Christmas at the Moon
The ninth orbit marked another historical event as Apollo 8 made what was one of the most watched television broadcasts in history. It's estimated that one quarter of the Earth's population – a billion people – saw the Christmas broadcast either live, delayed, or heard it on the radio. During this, the three astronauts sent greetings to those back home and read from the first chapter of Genesis before signing off with: "And from the crew of Apollo 8, we close with good night, good luck, a Merry Christmas and God bless all of you — all of you on the good Earth."
But the astronauts didn't get Christmas day off. Two and a half hours after the broadcast, it was time to return home. As with the arrival, the Trans-Earth Injection (TEI) burn took place while the spacecraft was behind the Moon. For most people on Earth, this seemed like an anti-climax, but for NASA and the astronauts' families, this was the most frightening part.
If the SPS had failed to fire entirely during the first burn, Apollo 8 would have simply arced around the Moon and coasted back to Earth. But once in lunar orbit, if the SPS failed, the crew would be trapped in lunar orbit, and the Command Module would become their tomb.
Small wonder that everyone involved breathed a sigh of relief when at 89 hours, 28 minutes and 39 sec into the mission, mission control heard Lovell say, "Please be informed, there is a Santa Claus."
For the next two and half days, Apollo 8 was on its way back to Earth. The crew made another television broadcast and enjoyed a Christmas dinner that had been packed for them. This included three airline-size bottles of Brandy, which Borman ordered be left unopened until after landing.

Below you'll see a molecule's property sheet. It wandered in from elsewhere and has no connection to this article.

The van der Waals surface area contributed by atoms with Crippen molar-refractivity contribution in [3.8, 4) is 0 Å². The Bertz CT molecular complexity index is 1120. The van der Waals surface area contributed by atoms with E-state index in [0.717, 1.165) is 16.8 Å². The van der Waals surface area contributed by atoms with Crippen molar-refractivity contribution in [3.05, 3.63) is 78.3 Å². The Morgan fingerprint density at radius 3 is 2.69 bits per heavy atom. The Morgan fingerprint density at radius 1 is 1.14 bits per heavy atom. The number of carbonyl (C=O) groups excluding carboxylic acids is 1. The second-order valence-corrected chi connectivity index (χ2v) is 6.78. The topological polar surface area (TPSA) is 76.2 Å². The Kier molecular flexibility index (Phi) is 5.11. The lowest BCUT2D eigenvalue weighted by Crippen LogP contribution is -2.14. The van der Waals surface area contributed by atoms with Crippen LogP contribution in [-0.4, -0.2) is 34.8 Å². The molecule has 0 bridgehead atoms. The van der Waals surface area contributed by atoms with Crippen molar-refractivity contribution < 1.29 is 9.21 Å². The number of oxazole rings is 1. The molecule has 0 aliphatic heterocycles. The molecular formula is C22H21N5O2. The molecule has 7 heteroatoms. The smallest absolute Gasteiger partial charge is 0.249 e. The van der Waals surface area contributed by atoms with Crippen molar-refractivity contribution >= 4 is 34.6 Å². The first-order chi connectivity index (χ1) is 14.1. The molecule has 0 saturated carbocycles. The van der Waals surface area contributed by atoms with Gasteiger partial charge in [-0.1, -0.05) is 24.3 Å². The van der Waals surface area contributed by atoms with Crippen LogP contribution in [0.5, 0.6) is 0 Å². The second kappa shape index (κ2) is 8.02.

Perhaps this was for the best because, though it seemed like the safest part of the mission, space is still a dangerous place. As if to remind everyone, Lovell accidentally entered the wrong commands into the computer, making it think it was still on the launch pad and it fired the thrusters to set the craft "upright." The problem was soon corrected after considerable debugging, but it showed that even going home, things could go seriously wrong.
On December 27, the Command Module fired its explosive bolts and separated from the Service Module. It was another white-knuckle moment, because a manned spacecraft had never hit the Earth's atmosphere at interplanetary speeds before. Under computer control and with Borman ready to take over, the craft did a maneuver where it skipped like a stone on the atmosphere to slow it down. The aerodynamic characteristics of the capsule gave it some lift and it could, within limits, be flown, but the astronauts were still hit with six times the force of gravity.
At 30,000 feet (9,1000 m) the drogue parachute deployed followed by the three main parachutes at 10,000 feet. On December 27 at 10:51 am EST, Apollo 8 splashed down in the North Pacific Ocean just south of the Hawaiian Islands. The capsule was floating upside down, but Borman deployed the floats that quickly righted it.
Forty-three minutes later, the first US Navy frogman arrived. Forty-five minutes after that, the crew of Apollo 8 were standing on the deck of the carrier USS Yorktown.
Apollo 8 was so successful that even the Soviets sent sincere, if grudging congratulations as they realized that they'd lost the Space Race. Unless there was a major mishap, the Americans would be on the Moon within months. Time magazine named the crew "Men of the Year" and the space television broadcasts won an Emmy Award.
At the time, there was a rumor that Borman would be given command of Apollo 11, but he felt that he'd won his Cold War battle and he eventually opted for a career in private industry, as did Anders after serving as executive secretary of the National Aeronautics and Space Council. Only Lovell remained on the mission roster and ended up as the commander of the ill-fated Apollo 13 mission.
Like the voyages of Columbus or Captain Cook, Apollo 8 was undoubtedly a milestone in the annals of human history. However, it did have a more immediate impact. It was a major American victory in the Cold War, it rapidly increased our understanding of the Moon, and it paved the way for the landing of the first men on the Moon in 1969.
But beyond all this, perhaps its greatest achievement is summed up in one little photograph of the Earth rising above the horizon of a dead world, showing our blue, cloud-covered planet hovering in the vast blackness of space and reminding us that this is our home. Perhaps it says something that one of humanity's greatest scientific and engineering achievements left its most profound impact in that single poetic image.